Therefore, if one does not have any other eligible tax deduction facility of an item like a house allowance rent, he or she can contribute up to 2 lakh to a national pension system and receive a pension after retirement from the NPS.

Section 80 (GG)

There are a bevy of people who do not get paid a house rent allowance even thought they live on rent in a metropolis. For such people, Section 80 (GG) of the Income Tax Act comes into play. Under this section of the Income Tax Act, any individual who is paying rent for accommodation purposes can save up on tax provided he or she is not paid house rent allowance of any sort by a third party as a part of his or her salary. This can be done by presenting From 10 B.

To be exempted from house rent tax without being paid any house rent allowance under Section 80 (GG), some situations which must be prevalent and applicable to you. If any of the following situations applies to you, then you are entitled to have tax benefits on house rent even without having any house rent allowance.

The first scenario is that the rent that is paid by you for accommodation purposes must be at least 10% higher than the total amount of income that you receive. If this is your financial situation, then you are eligible to have a tax benefit on house rent even without having a house rent allowance.

The second possibility is that 25 % of your total income is spent on home accommodation and rent. The total income is calculated by subtracting the long-term capital gains, all short-term capital where the STT or Securities Transition Tax has all been paid and all deductions under Section 80 C to Section 80 U of the Income Tax Act excluding Section 80 GG from the gross income that you have earned.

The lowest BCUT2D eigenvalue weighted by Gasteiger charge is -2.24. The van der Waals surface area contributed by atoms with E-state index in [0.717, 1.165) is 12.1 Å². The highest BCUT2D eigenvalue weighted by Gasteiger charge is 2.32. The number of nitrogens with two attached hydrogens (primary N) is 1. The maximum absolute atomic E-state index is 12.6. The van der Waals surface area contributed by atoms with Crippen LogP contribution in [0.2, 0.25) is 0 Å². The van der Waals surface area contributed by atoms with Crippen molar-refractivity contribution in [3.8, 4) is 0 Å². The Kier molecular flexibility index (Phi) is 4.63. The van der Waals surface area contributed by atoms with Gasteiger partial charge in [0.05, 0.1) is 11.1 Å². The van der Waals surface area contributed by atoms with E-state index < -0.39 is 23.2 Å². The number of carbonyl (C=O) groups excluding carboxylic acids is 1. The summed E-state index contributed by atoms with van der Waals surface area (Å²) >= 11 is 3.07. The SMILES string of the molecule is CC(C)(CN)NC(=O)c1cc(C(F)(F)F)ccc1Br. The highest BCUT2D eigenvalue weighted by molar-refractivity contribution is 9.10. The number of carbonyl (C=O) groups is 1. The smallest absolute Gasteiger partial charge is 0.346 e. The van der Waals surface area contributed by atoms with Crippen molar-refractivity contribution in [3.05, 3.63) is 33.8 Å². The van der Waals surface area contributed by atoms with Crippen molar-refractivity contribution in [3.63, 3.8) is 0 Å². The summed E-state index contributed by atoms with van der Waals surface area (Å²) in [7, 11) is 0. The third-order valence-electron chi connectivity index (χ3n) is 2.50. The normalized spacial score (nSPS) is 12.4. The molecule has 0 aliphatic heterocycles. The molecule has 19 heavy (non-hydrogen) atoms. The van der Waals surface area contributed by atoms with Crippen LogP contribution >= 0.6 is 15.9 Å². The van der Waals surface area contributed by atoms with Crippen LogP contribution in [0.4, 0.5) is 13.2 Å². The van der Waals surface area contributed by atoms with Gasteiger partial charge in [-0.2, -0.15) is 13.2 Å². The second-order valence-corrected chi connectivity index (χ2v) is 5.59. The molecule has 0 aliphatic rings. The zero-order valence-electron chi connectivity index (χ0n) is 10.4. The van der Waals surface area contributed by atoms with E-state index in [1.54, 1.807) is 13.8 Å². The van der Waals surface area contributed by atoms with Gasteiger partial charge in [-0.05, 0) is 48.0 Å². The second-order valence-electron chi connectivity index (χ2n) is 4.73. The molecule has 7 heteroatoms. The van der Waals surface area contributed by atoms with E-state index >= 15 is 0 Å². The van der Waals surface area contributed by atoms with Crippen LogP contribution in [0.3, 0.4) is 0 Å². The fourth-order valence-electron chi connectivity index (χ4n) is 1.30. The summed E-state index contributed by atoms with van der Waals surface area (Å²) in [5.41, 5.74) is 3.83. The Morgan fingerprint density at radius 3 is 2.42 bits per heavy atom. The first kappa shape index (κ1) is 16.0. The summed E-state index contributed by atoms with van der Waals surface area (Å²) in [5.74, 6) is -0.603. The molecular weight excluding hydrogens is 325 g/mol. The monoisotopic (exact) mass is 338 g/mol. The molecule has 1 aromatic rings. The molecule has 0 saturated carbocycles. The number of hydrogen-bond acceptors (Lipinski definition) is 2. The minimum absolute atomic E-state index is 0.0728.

The final situation where a self-employed individuals entitled to tax benefits on house rent is when his or her rent each month is five thousand rupees per month.
In any of these situations, a self-employed person is able to reap the benefits of saving tax on home rent even he or she is not given any house rent allowance to begin with.

For claiming the benefits of a tax deduction, a person without house rent allowance must ensure that some certain conditions are met. Self-employees while claiming tax deductions must remember and ensure that he or she must not own a y kind of residency accommodation of their own. This is also applicable to their spouse or child and applies to all self-employed people who are a member of the Hindu Undivided Family or HUF. If the individual if found to have owned any kind of accommodation or residential property and is earning rent from it, then he or she is not allowed to have any sort of tax deduction on his or her own house rent whether or not he or she receives house rent allowance.

If a taxpayer who does not receive house rent allowance can abide by the above mentions methods and procedure, then he or she can easily claim deductions and save tax on home rent. Apart from Section 80 (GG), people can also avail tax benefits for house rent by investing in provident funds and other investment schemes that provide tax exemption under Section 80 C of the Income Tax Act.

The Income Tax Act allows individuals without hose rent allowances to enjoy tax deductions and exemption so that there is financial equality and so that every citizen of the country who are in a business venture or are practicing a self-stared profess to have monetary flexibility.  There are any Sections in the Income Tax Act that allows people to take advantage and save up as much as they can on tax. Those without house rent allowance can find other numerous ways by which the can save up on house rent and avail tax deductions on the same.

*All savings are provided by the insurer as per the IRDAI approved insurance plan.
*Tax benefit is subject to changes in tax laws. Standard T&C Apply
^The tax benefits under Section 80C allow a deduction of up to ₹1.5 lakhs from the taxable income per year and 10(10D) tax benefits are for investments made up to ₹2.5 Lakhs/ year for policies bought after 1 Feb 2021. Tax benefits and savings are subject to changes in tax laws.